Male ruffed grouse drumming is a fascinating courtship behavior. If you’re a female grouse, you gotta love the show the boys put on.
Ruffed grouse drumming and courtship displays are one of the more intriguing and dynamic spring rituals that take place in the northwoods. As male grouse put on their shows for the females, so too does it signal that spring is finally here.
They get up onto a drumming log to beat their wings in rapid-fire succession, puff out their neck feathers and fan their tails, and do their little dance. Well, it is quite a display they put on, and is sure to melt the heart of the most fickle females.
This first fellow gives quite a performance of drumming followed by an extended courtship display. He really gives it his all in attempting to woo a female.
This second male grouse gives us another view of the courtship walk, sans the drumming. His preening walk screams desperation and insistence. “If I cannot have my mate in the forest, I will call to her here on the road!”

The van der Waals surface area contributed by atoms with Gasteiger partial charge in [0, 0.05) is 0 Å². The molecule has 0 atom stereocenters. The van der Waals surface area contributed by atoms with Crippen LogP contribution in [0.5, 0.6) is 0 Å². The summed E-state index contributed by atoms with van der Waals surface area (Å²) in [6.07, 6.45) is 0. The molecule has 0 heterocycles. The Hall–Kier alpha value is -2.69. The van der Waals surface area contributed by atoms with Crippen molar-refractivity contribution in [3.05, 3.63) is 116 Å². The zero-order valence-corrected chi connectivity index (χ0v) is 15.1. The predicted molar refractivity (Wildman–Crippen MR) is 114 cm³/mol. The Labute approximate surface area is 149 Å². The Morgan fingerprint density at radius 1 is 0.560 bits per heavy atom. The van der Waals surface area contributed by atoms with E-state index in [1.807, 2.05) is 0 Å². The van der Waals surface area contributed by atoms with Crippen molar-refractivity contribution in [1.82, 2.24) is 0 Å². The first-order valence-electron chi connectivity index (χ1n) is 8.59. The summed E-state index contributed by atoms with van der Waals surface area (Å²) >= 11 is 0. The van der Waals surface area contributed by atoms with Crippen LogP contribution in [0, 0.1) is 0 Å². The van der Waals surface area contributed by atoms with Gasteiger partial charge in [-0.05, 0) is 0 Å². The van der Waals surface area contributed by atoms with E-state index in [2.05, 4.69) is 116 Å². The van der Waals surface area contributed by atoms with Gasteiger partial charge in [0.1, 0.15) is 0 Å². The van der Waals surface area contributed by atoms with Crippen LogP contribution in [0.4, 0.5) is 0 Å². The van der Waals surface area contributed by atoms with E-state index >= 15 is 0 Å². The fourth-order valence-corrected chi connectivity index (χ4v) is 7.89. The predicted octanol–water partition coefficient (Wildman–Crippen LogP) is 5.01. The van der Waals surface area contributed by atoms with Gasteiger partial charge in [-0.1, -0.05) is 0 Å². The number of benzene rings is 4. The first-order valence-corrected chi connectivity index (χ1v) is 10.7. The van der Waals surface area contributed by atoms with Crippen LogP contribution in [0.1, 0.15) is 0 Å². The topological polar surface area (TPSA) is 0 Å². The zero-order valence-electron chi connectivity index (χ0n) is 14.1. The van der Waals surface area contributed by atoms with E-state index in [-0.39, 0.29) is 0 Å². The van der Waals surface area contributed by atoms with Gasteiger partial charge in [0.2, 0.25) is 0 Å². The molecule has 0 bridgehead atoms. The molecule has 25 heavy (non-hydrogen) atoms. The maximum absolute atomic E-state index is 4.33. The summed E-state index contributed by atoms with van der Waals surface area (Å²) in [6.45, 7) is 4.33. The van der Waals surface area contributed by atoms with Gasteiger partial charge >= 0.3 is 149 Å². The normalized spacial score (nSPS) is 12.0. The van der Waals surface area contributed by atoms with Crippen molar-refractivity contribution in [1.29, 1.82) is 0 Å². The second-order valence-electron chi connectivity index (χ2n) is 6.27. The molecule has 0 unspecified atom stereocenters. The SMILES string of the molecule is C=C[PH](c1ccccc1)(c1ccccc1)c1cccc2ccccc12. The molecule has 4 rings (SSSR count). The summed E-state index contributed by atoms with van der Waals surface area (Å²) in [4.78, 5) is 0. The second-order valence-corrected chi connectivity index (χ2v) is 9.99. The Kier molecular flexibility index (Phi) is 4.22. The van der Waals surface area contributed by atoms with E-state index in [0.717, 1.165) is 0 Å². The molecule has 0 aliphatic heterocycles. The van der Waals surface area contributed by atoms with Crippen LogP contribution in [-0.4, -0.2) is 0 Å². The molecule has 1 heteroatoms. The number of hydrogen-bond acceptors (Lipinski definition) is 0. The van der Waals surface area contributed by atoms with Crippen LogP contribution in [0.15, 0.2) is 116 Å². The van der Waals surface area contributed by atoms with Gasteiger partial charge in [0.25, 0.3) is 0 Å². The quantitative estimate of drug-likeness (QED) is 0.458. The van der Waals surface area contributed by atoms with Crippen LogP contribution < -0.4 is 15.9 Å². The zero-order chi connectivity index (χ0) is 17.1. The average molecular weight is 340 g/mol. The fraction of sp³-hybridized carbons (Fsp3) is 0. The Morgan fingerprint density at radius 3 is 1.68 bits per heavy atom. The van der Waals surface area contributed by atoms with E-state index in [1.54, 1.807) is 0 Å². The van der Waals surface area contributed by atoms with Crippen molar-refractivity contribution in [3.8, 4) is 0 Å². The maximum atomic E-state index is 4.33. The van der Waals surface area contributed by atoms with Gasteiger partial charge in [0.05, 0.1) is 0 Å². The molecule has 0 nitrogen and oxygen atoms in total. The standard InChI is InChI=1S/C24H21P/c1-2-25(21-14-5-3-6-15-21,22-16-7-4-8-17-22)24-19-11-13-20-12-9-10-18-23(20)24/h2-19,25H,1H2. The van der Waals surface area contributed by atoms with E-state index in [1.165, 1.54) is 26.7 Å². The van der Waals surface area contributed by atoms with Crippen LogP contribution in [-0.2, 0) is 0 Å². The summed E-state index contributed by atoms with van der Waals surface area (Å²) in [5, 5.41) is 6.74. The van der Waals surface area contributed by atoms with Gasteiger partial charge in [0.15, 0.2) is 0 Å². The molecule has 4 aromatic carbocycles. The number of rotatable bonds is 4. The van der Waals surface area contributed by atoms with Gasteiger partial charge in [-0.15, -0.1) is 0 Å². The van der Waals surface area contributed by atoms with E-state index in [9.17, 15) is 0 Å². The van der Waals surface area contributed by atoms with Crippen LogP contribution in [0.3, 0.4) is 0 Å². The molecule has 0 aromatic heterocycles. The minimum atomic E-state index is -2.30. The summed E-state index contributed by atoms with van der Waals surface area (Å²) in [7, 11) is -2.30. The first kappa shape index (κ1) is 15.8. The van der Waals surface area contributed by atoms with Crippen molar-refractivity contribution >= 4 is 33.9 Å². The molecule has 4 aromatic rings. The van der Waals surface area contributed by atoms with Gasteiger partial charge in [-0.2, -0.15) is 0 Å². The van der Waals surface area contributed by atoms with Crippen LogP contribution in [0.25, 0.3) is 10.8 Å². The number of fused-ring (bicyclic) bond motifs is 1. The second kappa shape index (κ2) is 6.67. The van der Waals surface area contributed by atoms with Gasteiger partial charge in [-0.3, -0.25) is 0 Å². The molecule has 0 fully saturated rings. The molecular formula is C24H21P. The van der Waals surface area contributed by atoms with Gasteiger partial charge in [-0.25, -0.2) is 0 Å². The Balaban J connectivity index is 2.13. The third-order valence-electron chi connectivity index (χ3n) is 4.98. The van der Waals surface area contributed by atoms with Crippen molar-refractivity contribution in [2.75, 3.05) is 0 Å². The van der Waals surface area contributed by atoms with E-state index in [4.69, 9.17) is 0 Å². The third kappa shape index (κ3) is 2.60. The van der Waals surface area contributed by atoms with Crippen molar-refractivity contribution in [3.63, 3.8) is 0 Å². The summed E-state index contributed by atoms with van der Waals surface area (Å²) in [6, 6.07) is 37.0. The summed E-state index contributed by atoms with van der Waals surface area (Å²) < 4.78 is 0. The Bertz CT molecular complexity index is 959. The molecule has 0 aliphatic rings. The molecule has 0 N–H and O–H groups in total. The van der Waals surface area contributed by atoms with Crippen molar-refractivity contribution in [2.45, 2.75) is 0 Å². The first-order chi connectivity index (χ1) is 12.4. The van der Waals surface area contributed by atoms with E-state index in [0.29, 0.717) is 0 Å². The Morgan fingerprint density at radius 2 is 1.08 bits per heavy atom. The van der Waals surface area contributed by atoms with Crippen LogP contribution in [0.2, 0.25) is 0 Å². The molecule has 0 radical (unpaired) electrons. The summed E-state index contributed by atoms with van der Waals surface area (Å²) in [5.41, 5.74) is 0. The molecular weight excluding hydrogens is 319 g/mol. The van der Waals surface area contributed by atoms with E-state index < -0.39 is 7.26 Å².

This next series of drumming exercises seem like those of a young, inexperienced male trying it out for the first time. He steps gingerly, looks around hoping to spy a female, and makes a clumsy go of it. Next year he’ll do better.
Drumming behavior by male grouse is what population estimates are based upon. It is an imprecise science, with frequencies and durations of drumming varying from bird to bird, along with many other factors influencing the behavior. Still, it is seen as the primary indicator of tracking and estimating the population levels of ruffed grouse from year to year.
The drumming behavior is not “drumming” in the sense that something is struck. The only thing struck is the air itself. As the grouse beats his wings he creates a vacuum that is filled with air. The air that fills the vacuum over and over again generates a sound wave that can travel up to a quarter mile.
If you’re a female grouse, you’ve got to be impressed with this display. It is one of the most ostentatious performances in all of nature.